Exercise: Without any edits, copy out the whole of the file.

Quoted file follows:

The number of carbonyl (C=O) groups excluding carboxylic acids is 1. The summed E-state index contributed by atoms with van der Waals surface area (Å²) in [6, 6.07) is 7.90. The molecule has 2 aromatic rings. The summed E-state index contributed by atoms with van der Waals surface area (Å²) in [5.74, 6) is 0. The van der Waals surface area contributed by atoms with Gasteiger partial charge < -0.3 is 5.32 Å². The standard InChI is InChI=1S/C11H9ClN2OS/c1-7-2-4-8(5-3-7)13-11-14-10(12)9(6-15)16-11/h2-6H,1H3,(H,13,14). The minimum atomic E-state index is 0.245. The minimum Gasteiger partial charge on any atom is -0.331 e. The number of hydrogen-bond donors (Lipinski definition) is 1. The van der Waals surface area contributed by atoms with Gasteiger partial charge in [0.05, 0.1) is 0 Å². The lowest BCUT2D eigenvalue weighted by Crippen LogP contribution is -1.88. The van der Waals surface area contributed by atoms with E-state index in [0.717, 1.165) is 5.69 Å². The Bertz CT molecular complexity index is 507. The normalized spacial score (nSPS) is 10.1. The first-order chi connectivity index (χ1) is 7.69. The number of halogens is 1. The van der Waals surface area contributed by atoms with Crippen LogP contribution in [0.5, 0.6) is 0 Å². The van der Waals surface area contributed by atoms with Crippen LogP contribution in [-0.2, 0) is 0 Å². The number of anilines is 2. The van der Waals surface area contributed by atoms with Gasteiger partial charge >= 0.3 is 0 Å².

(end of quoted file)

The number of carbonyl (C=O) groups excluding carboxylic acids is 1. The summed E-state index contributed by atoms with van der Waals surface area (Å²) in [6, 6.07) is 7.90. The molecule has 2 aromatic rings. The summed E-state index contributed by atoms with van der Waals surface area (Å²) in [5.74, 6) is 0. The van der Waals surface area contributed by atoms with Gasteiger partial charge < -0.3 is 5.32 Å². The standard InChI is InChI=1S/C11H9ClN2OS/c1-7-2-4-8(5-3-7)13-11-14-10(12)9(6-15)16-11/h2-6H,1H3,(H,13,14). The minimum atomic E-state index is 0.245. The minimum Gasteiger partial charge on any atom is -0.331 e. The number of hydrogen-bond donors (Lipinski definition) is 1. The van der Waals surface area contributed by atoms with Gasteiger partial charge in [0.05, 0.1) is 0 Å². The lowest BCUT2D eigenvalue weighted by Crippen LogP contribution is -1.88. The van der Waals surface area contributed by atoms with E-state index in [0.717, 1.165) is 5.69 Å². The Bertz CT molecular complexity index is 507. The normalized spacial score (nSPS) is 10.1. The first-order chi connectivity index (χ1) is 7.69. The number of halogens is 1. The van der Waals surface area contributed by atoms with Crippen LogP contribution in [0.5, 0.6) is 0 Å². The van der Waals surface area contributed by atoms with Crippen LogP contribution in [-0.2, 0) is 0 Å². The number of anilines is 2. The van der Waals surface area contributed by atoms with Gasteiger partial charge >= 0.3 is 0 Å².